Deb Haaland at the Democratic National Convention in Philadelphia, July 26, 2016. | Indianz.com (CC)

Native American tribal communities are experiencing a surge of activism, and they were critical to electing Biden and Vice President Kamala Harris. Their vote was decisive in the battleground states of Arizona and Wisconsin. Tribal communities expect the administration to address deep poverty, skyrocketing unemployment, and a public health crisis made worse by the COVID-19 pandemic. Tribal communities also face an infrastructure crisis, including in the Navajo Nation, where 30 to 40% of residents have no electricity or running water.

Haaland told senators she would carry out the Biden administration agenda. It includes reinstating the annual White House Tribal Nations Conference, nominating judges who understand federal Indian law, and fully funding the Indian Health Service. Haaland called for extending broadband service to all tribal communities and rural areas, extraordinary efforts to address the crisis of missing and murdered Indigenous women, and protection of sacred sites.

Haaland was subjected to despicable anti-Native American racism and misogyny by GOP senators during the hearing, similar to their degrading treatment of other women and people of color nominees. They accused Haaland of being a dangerous radical and lectured her about natural resource and conservation law and her willingness to follow it. Ironically, the same senators refused to uphold the law and convict Trump for inciting a violent insurrection. Tribal communities reacted with outrage to this disrespect.

Haaland would lead the Interior Department to reduce greenhouse gas emissions at a critical moment in the global effort. The Biden administration is aiming to achieve net-zero carbon emissions by 2050. Public lands account for 25% of carbon emissions and curtailing them is critical to reaching that goal.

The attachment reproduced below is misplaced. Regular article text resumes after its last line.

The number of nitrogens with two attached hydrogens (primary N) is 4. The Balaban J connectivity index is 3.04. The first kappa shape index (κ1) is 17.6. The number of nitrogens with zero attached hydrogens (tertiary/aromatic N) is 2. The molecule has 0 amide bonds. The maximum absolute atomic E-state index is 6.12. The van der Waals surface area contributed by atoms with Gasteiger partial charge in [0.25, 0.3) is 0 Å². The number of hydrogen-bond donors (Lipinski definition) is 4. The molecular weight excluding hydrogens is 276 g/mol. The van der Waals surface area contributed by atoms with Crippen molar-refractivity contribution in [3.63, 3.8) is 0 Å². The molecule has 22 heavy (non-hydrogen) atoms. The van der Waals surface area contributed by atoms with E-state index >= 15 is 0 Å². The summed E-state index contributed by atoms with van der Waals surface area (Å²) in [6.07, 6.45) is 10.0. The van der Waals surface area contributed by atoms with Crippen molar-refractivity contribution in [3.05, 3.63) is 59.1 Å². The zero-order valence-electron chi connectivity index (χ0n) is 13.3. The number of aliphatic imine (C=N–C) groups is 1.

Haaland acknowledged the current reliance on fossil fuels but also the need to transition to renewables. “Fossil fuels do and will continue to play a major role in America for years to come. I know how important oil and gas revenues are to fund critical services. But we also must recognize that the energy industry is innovating, and our climate challenge must be addressed,” she told senators.

Besides pausing new leases for oil and gas wells on public lands, Biden’s executive order calls for a review of existing leases. And it calls upon the Interior Department to identify steps to double renewable energy production from offshore wind by 2030. The administration wants to protect 30% of the nation’s land and oceans also by 2030.

Haaland would also oversee the proposed Civilian Climate Corps, which is intended to employ young people to restore public lands and waters, accelerate reforestation, improve biodiversity, and improve access to recreation. The idea is modeled after the Civilian Conservation Corps that put millions of unemployed young people to work during the Great Depression. The CCC was known as the “Tree Army,” planting over a billion trees and building much of the still existing National Parks infrastructure.

“I carry my life experiences wherever I go,” said Haaland. “It’s those life experiences that give me hope in the future. If an Indigenous woman from humble beginnings can be confirmed as Secretary of the Interior, our country holds promise for everyone.”


John Bachtell
John Bachtell

John Bachtell is president of Long View Publishing Co., the publisher of People's World. He is active in electoral, labor, environmental, and social justice struggles. He grew up in Ohio, where he attended Antioch College in Yellow Springs. He currently lives in Chicago.